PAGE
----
Here you can see that Halladay had about the same kind of zip on his sinker and cutter on Monday night against the Mets that he did in his first start last year. That's a revelation that's slightly more encouraging than the above revelation.
The key word there, however, is "slightly."
The velocity readings here are still down relative to where Halladay was in 2011, a year in which he finished second in the National League Cy Young balloting on the strength of a 19-6 record and a 2.35 ERA. However, you'll notice by comparing the two graphs that his final velocity readings for 2011 really weren't that far off from his early-April velocity readings
You can see by comparing the two graphs that Halladay's velocity didn't budge much throughout the 2012 season either. His player card on BrooksBaseball.net will show that he added some velocity in May, but then he came down with that shoulder injury that sidelined him through mid-July and effectively killed his quest to regain his velocity.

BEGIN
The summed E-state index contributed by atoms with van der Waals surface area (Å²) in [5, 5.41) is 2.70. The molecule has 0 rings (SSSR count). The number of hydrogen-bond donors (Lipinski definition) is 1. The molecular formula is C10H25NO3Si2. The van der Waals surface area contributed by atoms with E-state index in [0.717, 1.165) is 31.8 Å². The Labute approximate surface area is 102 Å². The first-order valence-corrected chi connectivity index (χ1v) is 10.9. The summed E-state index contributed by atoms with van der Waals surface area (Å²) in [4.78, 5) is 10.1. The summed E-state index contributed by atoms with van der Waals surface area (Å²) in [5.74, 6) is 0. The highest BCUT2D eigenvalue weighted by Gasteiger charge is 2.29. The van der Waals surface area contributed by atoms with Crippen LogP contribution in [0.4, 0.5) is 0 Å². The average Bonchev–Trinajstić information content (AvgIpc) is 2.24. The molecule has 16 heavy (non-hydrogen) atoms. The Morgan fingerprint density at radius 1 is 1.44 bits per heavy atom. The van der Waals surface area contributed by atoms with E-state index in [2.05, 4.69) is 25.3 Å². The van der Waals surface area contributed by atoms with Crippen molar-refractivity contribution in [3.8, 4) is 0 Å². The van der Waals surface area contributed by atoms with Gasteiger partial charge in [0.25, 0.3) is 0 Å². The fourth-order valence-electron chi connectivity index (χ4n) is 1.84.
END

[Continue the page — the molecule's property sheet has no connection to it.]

That's both encouraging and discouraging at the same time.
It's encouraging because Halladay may have finished last season with respectable velocity readings had he not hurt his shoulder, which means he might be able to ramp up his velocity this year if his shoulder behaves.
It's discouraging, however, because it's impossible to ignore the correlation between Halladay's increasing velocity in May last year and his sudden shoulder injury. The fact that he didn't ramp up his velocity the rest of the year could be taken as a sign that his shoulder can now only handle so much.
The radar gun readings aren't the only thing that makes you wonder about Halladay's shoulder.
If you've been paying attention to the Halladay doom watch, you'll know that low velocity readings aren't the only cause for concern around the campfire. There's also been talk about his arm slot, as Matt Gelb of the Philadelphia Inquirer noted after Halladay's first start against the Atlanta Braves.